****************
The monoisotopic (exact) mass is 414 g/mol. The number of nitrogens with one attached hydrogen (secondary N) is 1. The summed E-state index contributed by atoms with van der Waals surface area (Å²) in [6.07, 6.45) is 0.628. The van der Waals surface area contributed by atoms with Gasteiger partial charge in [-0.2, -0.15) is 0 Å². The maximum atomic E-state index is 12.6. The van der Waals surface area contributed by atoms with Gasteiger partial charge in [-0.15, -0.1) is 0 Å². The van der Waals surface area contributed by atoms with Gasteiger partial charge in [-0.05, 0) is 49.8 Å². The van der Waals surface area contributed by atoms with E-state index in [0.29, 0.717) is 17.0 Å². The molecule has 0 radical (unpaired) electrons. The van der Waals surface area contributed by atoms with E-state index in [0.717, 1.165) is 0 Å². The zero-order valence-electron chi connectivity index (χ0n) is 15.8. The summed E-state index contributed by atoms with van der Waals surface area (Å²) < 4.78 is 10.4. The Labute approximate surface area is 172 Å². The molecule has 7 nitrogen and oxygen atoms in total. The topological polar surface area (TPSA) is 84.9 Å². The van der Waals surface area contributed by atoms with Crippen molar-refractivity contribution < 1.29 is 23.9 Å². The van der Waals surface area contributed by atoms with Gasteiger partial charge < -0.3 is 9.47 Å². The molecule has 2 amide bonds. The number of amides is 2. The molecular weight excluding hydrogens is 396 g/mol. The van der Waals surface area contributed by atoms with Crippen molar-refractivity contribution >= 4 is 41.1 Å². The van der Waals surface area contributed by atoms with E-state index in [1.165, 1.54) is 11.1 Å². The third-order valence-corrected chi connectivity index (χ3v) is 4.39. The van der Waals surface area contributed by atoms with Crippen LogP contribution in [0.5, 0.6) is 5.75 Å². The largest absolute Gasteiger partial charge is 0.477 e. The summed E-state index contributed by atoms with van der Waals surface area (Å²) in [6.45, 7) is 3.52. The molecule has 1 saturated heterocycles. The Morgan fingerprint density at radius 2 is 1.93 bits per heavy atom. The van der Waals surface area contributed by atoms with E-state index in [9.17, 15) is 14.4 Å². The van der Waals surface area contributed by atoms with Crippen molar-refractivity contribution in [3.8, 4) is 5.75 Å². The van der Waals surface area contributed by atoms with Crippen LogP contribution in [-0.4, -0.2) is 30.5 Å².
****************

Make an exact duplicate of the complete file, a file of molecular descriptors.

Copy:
The monoisotopic (exact) mass is 414 g/mol. The number of nitrogens with one attached hydrogen (secondary N) is 1. The summed E-state index contributed by atoms with van der Waals surface area (Å²) in [6.07, 6.45) is 0.628. The van der Waals surface area contributed by atoms with Gasteiger partial charge in [-0.2, -0.15) is 0 Å². The maximum atomic E-state index is 12.6. The van der Waals surface area contributed by atoms with Gasteiger partial charge in [-0.15, -0.1) is 0 Å². The van der Waals surface area contributed by atoms with Gasteiger partial charge in [-0.05, 0) is 49.8 Å². The van der Waals surface area contributed by atoms with E-state index in [0.29, 0.717) is 17.0 Å². The molecule has 0 radical (unpaired) electrons. The van der Waals surface area contributed by atoms with E-state index in [0.717, 1.165) is 0 Å². The zero-order valence-electron chi connectivity index (χ0n) is 15.8. The summed E-state index contributed by atoms with van der Waals surface area (Å²) < 4.78 is 10.4. The Labute approximate surface area is 172 Å². The molecule has 7 nitrogen and oxygen atoms in total. The topological polar surface area (TPSA) is 84.9 Å². The van der Waals surface area contributed by atoms with Crippen molar-refractivity contribution < 1.29 is 23.9 Å². The van der Waals surface area contributed by atoms with Gasteiger partial charge < -0.3 is 9.47 Å². The molecule has 2 amide bonds. The number of amides is 2. The molecular weight excluding hydrogens is 396 g/mol. The van der Waals surface area contributed by atoms with Crippen molar-refractivity contribution >= 4 is 41.1 Å². The van der Waals surface area contributed by atoms with E-state index in [1.165, 1.54) is 11.1 Å². The third-order valence-corrected chi connectivity index (χ3v) is 4.39. The van der Waals surface area contributed by atoms with Crippen LogP contribution in [0.5, 0.6) is 5.75 Å². The largest absolute Gasteiger partial charge is 0.477 e. The summed E-state index contributed by atoms with van der Waals surface area (Å²) in [6.45, 7) is 3.52. The molecule has 1 saturated heterocycles. The Morgan fingerprint density at radius 2 is 1.93 bits per heavy atom. The van der Waals surface area contributed by atoms with E-state index in [9.17, 15) is 14.4 Å². The van der Waals surface area contributed by atoms with Crippen molar-refractivity contribution in [3.8, 4) is 5.75 Å². The van der Waals surface area contributed by atoms with Crippen LogP contribution in [-0.4, -0.2) is 30.5 Å².